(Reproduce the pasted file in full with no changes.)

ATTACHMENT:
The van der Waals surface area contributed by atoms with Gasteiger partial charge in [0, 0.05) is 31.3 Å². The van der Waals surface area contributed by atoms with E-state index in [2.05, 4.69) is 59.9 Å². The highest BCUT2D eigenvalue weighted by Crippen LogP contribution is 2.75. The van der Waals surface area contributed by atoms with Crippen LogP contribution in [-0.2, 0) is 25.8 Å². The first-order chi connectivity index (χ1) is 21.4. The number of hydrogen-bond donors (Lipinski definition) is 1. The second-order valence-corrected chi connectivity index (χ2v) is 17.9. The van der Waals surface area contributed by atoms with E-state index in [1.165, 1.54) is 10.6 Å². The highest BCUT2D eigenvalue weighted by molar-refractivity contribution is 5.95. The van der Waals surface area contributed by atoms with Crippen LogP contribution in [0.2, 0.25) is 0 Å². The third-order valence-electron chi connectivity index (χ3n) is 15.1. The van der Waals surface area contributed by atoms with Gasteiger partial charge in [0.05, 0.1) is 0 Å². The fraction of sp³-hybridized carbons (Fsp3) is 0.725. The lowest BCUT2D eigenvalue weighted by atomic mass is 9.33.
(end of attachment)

The van der Waals surface area contributed by atoms with Gasteiger partial charge in [0, 0.05) is 31.3 Å². The van der Waals surface area contributed by atoms with E-state index in [2.05, 4.69) is 59.9 Å². The highest BCUT2D eigenvalue weighted by Crippen LogP contribution is 2.75. The van der Waals surface area contributed by atoms with Crippen LogP contribution in [-0.2, 0) is 25.8 Å². The first-order chi connectivity index (χ1) is 21.4. The number of hydrogen-bond donors (Lipinski definition) is 1. The second-order valence-corrected chi connectivity index (χ2v) is 17.9. The van der Waals surface area contributed by atoms with E-state index in [1.165, 1.54) is 10.6 Å². The highest BCUT2D eigenvalue weighted by molar-refractivity contribution is 5.95. The van der Waals surface area contributed by atoms with Crippen LogP contribution in [0.2, 0.25) is 0 Å². The third-order valence-electron chi connectivity index (χ3n) is 15.1. The van der Waals surface area contributed by atoms with Gasteiger partial charge in [0.05, 0.1) is 0 Å². The fraction of sp³-hybridized carbons (Fsp3) is 0.725. The lowest BCUT2D eigenvalue weighted by atomic mass is 9.33.